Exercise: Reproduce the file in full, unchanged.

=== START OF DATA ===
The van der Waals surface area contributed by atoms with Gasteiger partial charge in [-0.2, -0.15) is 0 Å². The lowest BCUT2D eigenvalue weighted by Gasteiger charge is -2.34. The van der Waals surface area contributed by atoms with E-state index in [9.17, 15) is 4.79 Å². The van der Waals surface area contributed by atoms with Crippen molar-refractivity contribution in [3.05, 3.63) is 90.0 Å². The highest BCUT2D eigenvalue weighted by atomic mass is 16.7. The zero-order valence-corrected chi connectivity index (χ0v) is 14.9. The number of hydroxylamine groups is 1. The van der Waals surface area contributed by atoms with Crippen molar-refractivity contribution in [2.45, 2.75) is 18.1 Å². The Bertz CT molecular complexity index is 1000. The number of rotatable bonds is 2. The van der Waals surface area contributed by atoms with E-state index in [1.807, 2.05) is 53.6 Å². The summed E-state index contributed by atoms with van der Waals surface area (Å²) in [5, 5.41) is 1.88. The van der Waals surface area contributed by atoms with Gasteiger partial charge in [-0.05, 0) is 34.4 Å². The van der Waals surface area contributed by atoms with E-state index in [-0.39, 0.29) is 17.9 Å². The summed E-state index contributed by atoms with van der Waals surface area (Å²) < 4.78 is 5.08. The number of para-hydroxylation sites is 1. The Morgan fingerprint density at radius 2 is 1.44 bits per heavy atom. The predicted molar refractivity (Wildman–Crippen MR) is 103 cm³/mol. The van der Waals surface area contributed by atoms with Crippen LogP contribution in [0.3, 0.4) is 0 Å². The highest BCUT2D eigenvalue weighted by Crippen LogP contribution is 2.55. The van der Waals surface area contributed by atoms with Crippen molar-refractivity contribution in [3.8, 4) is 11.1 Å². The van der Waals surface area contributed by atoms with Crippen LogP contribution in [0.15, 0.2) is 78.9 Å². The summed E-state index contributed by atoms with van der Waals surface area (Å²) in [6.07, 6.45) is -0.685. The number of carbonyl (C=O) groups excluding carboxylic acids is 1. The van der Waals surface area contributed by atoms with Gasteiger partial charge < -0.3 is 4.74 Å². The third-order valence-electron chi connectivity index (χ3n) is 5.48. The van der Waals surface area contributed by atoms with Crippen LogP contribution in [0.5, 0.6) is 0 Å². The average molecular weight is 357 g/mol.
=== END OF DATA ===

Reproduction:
The van der Waals surface area contributed by atoms with Gasteiger partial charge in [-0.2, -0.15) is 0 Å². The lowest BCUT2D eigenvalue weighted by Gasteiger charge is -2.34. The van der Waals surface area contributed by atoms with E-state index in [9.17, 15) is 4.79 Å². The van der Waals surface area contributed by atoms with Crippen molar-refractivity contribution in [3.05, 3.63) is 90.0 Å². The highest BCUT2D eigenvalue weighted by atomic mass is 16.7. The zero-order valence-corrected chi connectivity index (χ0v) is 14.9. The number of hydroxylamine groups is 1. The van der Waals surface area contributed by atoms with Crippen molar-refractivity contribution in [2.45, 2.75) is 18.1 Å². The Bertz CT molecular complexity index is 1000. The number of rotatable bonds is 2. The van der Waals surface area contributed by atoms with E-state index in [1.807, 2.05) is 53.6 Å². The summed E-state index contributed by atoms with van der Waals surface area (Å²) in [5, 5.41) is 1.88. The van der Waals surface area contributed by atoms with Gasteiger partial charge in [-0.05, 0) is 34.4 Å². The van der Waals surface area contributed by atoms with E-state index in [-0.39, 0.29) is 17.9 Å². The summed E-state index contributed by atoms with van der Waals surface area (Å²) < 4.78 is 5.08. The number of para-hydroxylation sites is 1. The Morgan fingerprint density at radius 2 is 1.44 bits per heavy atom. The predicted molar refractivity (Wildman–Crippen MR) is 103 cm³/mol. The van der Waals surface area contributed by atoms with Crippen LogP contribution in [0.3, 0.4) is 0 Å². The highest BCUT2D eigenvalue weighted by Crippen LogP contribution is 2.55. The van der Waals surface area contributed by atoms with Crippen molar-refractivity contribution in [3.8, 4) is 11.1 Å². The van der Waals surface area contributed by atoms with Crippen LogP contribution in [0.15, 0.2) is 78.9 Å². The summed E-state index contributed by atoms with van der Waals surface area (Å²) in [6.07, 6.45) is -0.685. The number of carbonyl (C=O) groups excluding carboxylic acids is 1. The van der Waals surface area contributed by atoms with Gasteiger partial charge < -0.3 is 4.74 Å². The third-order valence-electron chi connectivity index (χ3n) is 5.48. The van der Waals surface area contributed by atoms with Crippen LogP contribution in [0.5, 0.6) is 0 Å². The average molecular weight is 357 g/mol.